Making Sense of the Experimental Evidence on Endogenous Timing in Duopoly Markets
AbstractThe prediction of asymmetric equilibria with Stackelberg outcomes is clearly the most frequent result in the endogenous timing literature. Several experiments have tried to validate this prediction empirically, but failed to find support for it. By contrast, the experiments find that simultaneous-move outcomes are modal and that behavior in endogenous timing games is quite heterogeneous. This paper generalizes Saloner’s (1987) and Hamilton and Slutsky’s (1990) endogenous timing games by assuming that players are averse to inequality in payoffs. We explore the theoretical implications of inequity aversion and compare them to the empirical evidence. We find that this explanation is able to organize most of the experimental evidence on endogenous timing games. However, inequity aversion is not able to explain delay in Hamilton and Slutsky’s endogenous timing games.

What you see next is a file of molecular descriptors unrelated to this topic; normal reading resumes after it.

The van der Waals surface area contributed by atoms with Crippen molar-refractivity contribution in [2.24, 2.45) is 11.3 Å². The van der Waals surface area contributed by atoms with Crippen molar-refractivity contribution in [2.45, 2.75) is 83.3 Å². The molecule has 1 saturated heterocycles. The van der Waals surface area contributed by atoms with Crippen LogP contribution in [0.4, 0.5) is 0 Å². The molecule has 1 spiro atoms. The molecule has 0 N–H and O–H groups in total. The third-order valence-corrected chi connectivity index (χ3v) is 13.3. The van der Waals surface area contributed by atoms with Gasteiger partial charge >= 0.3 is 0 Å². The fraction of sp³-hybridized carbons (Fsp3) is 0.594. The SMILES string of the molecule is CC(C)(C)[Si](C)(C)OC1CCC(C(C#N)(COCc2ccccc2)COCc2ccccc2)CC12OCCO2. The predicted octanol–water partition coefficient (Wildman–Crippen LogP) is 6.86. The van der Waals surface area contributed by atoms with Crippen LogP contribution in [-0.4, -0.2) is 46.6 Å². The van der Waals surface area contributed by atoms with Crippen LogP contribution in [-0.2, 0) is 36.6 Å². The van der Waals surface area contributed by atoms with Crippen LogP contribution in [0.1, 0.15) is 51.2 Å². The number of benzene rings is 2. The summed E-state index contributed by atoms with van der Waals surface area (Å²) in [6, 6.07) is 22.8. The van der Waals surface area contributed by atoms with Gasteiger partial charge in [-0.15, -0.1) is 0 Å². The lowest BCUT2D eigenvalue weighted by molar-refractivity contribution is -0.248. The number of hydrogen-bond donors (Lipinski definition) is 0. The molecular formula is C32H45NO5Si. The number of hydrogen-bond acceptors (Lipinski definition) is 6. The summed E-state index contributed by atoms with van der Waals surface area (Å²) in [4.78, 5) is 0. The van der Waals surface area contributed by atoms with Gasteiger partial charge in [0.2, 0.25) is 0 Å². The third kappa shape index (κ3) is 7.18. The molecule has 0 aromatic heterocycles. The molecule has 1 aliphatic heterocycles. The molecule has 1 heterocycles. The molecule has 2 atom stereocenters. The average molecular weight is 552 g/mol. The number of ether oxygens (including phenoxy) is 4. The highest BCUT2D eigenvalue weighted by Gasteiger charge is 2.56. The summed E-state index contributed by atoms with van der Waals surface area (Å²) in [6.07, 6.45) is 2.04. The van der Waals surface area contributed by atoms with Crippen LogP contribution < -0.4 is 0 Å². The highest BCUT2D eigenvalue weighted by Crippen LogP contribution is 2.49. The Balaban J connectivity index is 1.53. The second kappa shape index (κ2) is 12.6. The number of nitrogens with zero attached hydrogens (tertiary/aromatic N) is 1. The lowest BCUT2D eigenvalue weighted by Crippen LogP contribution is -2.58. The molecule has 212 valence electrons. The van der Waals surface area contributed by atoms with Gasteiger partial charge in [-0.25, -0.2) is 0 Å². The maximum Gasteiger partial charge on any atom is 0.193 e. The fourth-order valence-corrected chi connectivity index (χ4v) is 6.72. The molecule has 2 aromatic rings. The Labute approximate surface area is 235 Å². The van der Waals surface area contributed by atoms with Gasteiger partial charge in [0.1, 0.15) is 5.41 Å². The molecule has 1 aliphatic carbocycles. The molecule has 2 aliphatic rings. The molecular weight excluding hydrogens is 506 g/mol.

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Bibliographic InfoPaper provided by Universidade Nova de Lisboa, Faculdade de Economia in its series FEUNL Working Paper Series with number wp505.
Length: 30 pages
Date of creation: 2007
Date of revision:
This paper has been announced in the following NEP Reports:
- NEP-ALL-2007-06-18 (All new papers)
- NEP-COM-2007-06-18 (Industrial Competition)
- NEP-EXP-2007-06-18 (Experimental Economics)
- NEP-LAB-2007-06-18 (Labour Economics)
- NEP-UPT-2007-06-18 (Utility Models & Prospect Theory)
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